And Then There Were Two
Fulke, the 21st seed, topped top-seeded Els 2-and-1, while Stricker disposed of 30th-seeded Taniguchi by the same count at the Metropolitan Golf Club in Melbourne, Australia.
Fulke and Stricker will battle Sunday for the $1-million first-place prize, with the runner-up cashing half of that. Els and Taniguchi will tangle in the consolation match, with the winner earning $400,000 and the loser garnering $300K.
After struggling to defeat Craig Stadler 1-up in Saturday morning's quarterfinal match, Els continue his wayward play in the afternoon.
Despite winning the third hole to go 1-up, the South African found himself 1-down by the turn, thanks to back-to-back birdies by Fulke at the eighth and ninth holes.
A bogey at the 10th pulled Els all-square, as Fulke carded a double-bogey six, but a three-putt par at the par-5 12th cost him a chance at remaining there. Fulke carded a birdie to regain a 1-up advantage, and then dropped in a 20-foot curler for birdie at the 15th to move to 2-up with three to play.
Following a halve at the 16th, Els played the shot of the week at the par-4 17th, threading a five-iron through a gap between two trees to within 15 feet of the hole.
Unfortunately for Els, he missed the birdie attempt that would have prolonged the match. Instead, Fulke, who won the 2000 Scottish PGA and Volvo Masters, calmly sank a five-foot par save for a 2-and-1 victory.
'We both played pretty scruffy,' said Fulke, 'but beating Ernie, regardless of the score, in match play is pretty phenomenal.'
After beating Nick O'Hern in 20 holes in the quarterfinals, Stricker won the first hole in his afternoon match with Taniguchi and never looked back.
Prior to losing the first hole of the semi-finals, Taniguchi had yet to trail in the tournament, which for him spanned 68 holes. This match however, the Japanese player trailed throughout.
Stricker built a 3-up lead through 11 holes, before Taniguchi made a late run, capturing the 12th and 13th holes to get within 1-down.
The turning point proved to be at the par-4 16th. Having pulled his tee shot into the left trees, Stricker was forced to play his second shot left-handed. The 33-year-old, using the toe of his club, chipped back into the fairway some 160 yards from the flag, and then proceeded to knock his third shot to within 12 feet of the cup.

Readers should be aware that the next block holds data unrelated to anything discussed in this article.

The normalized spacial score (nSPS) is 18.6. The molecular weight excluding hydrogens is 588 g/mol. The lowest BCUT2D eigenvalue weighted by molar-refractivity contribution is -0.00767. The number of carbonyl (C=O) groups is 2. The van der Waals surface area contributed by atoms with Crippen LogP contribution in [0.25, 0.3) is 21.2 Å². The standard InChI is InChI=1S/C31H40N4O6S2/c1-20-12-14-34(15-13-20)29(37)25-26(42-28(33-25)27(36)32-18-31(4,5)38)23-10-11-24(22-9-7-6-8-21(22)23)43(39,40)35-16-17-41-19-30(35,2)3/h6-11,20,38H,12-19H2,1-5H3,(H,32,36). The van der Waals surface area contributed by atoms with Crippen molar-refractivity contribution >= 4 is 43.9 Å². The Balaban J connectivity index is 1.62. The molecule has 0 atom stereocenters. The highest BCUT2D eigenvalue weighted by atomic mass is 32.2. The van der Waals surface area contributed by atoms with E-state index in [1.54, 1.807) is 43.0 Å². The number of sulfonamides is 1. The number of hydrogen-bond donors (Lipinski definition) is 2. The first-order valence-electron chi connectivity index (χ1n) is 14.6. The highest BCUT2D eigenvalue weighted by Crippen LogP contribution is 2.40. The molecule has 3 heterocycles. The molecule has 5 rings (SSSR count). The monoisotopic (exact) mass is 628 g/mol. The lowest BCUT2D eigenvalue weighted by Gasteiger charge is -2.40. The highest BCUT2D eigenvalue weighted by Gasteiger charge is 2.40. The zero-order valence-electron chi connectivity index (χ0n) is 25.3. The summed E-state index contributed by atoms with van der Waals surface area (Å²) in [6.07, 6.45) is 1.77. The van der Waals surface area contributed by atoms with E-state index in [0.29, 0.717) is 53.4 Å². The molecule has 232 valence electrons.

Stricker made his par save to halve the hole and remain 1-up. He carried that momentum to the par-3 16th, where he stuck his tee shot to six feet for birdie and another win.
Stricker then forced a halve at the 17th to win his match 2-and-1.
'That first match really took a lot out of me, but I came out in the afternoon a lot more relaxed,' said Stricker, who is seeking his first win since the 1996 Western Open. 'I'm gonna have to go home and try to relax and come out with a fresh attitude tomorrow.'
Having advanced into the finals, Stricker is guaranteed to earn more money this week than he did all of last season ($418,780).
Sunday's 36-hole final will be reminiscent of the first Match Play Championship, in which 24th-seeded Jeff Maggert defeated 50th-seeded Andrew Magee in 38 holes.
CareerBuilder purse payouts: Rahm wins $1.062 million
Jon Rahm defeated Andrew Landry on the fourth hole of sudden death to win the CareerBuilder Challenger. Here's a look at how the purse was paid out in La Quinta, Calif.:
|T20||Charles Howell III||-14||$57,754|
|T36||Tyrone Van Aswegen||-12||$27,189|
|T69||Billy Hurley III||-6||$11,623|
After Further Review: Tiger's return comes at perfect time
Each week, GolfChannel.com takes a look back at the week in golf. Here's what's weighing on our writers' minds.
On the current state of golf as Tiger Woods returns to competition ...
Less than four days before Tiger Woods returns to official competitive golf for the first time in a year, Jon Rahm, the new second-ranked player in the world, won on the PGA Tour and Rory McIlroy made an impressive 2018 debut on the European Tour (T-3).